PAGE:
Sunday, February 20, 2011

True Grit

On July 9, 2006, Anna Rose took over my world. We have spent a lot of time together the last four and a half years. And I wouldn't necessarily say that I have loved every minute of it, but I can say that I have loved her every minute of it.

She is sensitive and sweet and fun and funny and creative and smart and pretty and thoughtful and caring and obsessive compulsive and intense and emotional and cute and precise and dainty and into princesses and ponies and dolls and jewelry and tutus.

I had in mind that since I was going to spend a lot time with her that I could nurture her into something more gritty. I planned on a tomboy. I got a ballerina. And I've gotten over it. I'm getting over it. There is something that happens to a father when their daughter dresses up for the first time that makes never watching a football game with her all right.

But I think yesterday we might have had a breakthrough. Hope is not lost. It started with the soccer uniform. We signed A-Ro up for U5 soccer this spring. She put on that jersey and something happened. It was like a transformation. We got home and all she wanted to do was kick things. She did wear her draw string around her neck, but hey, in a way that was part of the coolness. She didn't care how she looked. We held off on her afternoon quiet time and played two halves a soccer in the back yard. She wore that jersey until bath time.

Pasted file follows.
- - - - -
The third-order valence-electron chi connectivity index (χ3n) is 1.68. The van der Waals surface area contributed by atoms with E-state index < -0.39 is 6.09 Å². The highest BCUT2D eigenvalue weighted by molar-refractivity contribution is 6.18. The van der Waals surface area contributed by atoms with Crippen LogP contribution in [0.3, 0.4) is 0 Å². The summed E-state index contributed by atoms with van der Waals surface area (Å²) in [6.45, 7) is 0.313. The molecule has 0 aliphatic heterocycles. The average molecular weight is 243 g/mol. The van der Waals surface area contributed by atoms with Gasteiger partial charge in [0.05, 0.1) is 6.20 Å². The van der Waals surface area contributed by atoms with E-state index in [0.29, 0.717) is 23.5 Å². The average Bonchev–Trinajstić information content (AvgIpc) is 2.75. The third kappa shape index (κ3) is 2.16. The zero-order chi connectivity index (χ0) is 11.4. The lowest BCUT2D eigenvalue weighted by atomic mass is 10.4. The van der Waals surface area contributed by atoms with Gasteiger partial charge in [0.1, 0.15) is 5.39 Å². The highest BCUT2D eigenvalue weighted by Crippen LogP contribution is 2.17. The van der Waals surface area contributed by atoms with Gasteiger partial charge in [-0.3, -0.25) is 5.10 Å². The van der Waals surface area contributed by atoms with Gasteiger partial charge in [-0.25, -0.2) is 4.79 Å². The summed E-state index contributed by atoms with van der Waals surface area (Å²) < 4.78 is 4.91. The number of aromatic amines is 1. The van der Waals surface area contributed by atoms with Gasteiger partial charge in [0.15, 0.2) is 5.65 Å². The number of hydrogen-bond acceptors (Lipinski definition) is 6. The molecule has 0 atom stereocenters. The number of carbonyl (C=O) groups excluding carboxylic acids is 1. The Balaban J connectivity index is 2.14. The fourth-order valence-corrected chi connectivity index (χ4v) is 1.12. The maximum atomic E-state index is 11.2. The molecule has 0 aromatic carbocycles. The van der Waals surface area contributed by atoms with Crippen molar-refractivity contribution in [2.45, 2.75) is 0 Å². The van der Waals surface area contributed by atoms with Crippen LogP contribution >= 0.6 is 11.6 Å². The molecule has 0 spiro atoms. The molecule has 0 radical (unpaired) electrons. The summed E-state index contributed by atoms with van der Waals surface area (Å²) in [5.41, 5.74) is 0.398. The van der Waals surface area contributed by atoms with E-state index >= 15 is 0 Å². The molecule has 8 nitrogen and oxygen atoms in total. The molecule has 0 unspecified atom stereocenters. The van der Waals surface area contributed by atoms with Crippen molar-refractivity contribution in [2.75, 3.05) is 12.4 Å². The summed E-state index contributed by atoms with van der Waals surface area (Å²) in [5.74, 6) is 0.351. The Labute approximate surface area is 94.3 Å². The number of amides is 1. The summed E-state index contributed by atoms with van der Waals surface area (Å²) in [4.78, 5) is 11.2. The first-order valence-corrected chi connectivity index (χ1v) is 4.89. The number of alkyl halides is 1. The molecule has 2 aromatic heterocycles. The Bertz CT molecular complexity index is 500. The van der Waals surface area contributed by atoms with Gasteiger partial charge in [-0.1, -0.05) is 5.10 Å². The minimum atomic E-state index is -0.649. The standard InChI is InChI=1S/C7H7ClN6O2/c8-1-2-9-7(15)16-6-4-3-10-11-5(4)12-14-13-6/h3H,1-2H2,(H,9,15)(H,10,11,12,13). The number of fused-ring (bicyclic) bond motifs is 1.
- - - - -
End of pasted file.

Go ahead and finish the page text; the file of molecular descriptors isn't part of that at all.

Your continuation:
But I knew something changed when Anna Rose ran up to me later and told me with pride: "Daddy, I just skimmed both knees and I didn't cry!" It was unbelievable. She normally cries over the thought of mosquito bites. She said, pointing to her legs: "My one knee's green and my other knee's brown." I said, "That's awesome!" We high-fived and ran back to playing.

Later that night, I performed minor surgery on her hand. She had gotten two splinters on Wednesday and had been hiding the fact until I noticed last night. She had not wanted me to see them because she was afraid it would hurt when I pulled them out. Yesterday, she said, "Daddy, it's OK. We can leave them. They don't hurt very much any more." Poor girl.

I said, "Well, whether they hurt or not, I'm taking them out tomorrow." (Part of what I've learned about myself is that I struggle with watching my little girl cry. I've realized and fully admit, that my actions have been part of the girliness problem. By my behavior, I have aided and abetted my daughter's pretty princess of a personality.) I confess I prayed before I went to bed that those splinters might find their way out for themselves over night.

They didn't. So last night I put A-Ro on the counter and set to work. And to my utter astonishment, not only did Anna Rose not cry, she watched! She was proud of the hole in her hand that remained. And when the second one required some digging, she didn't squirm. It was a clear a change had taken place. My little beautiful little girl was tough. I have never been more proud.

Watch out world. Here comes A-Ro.

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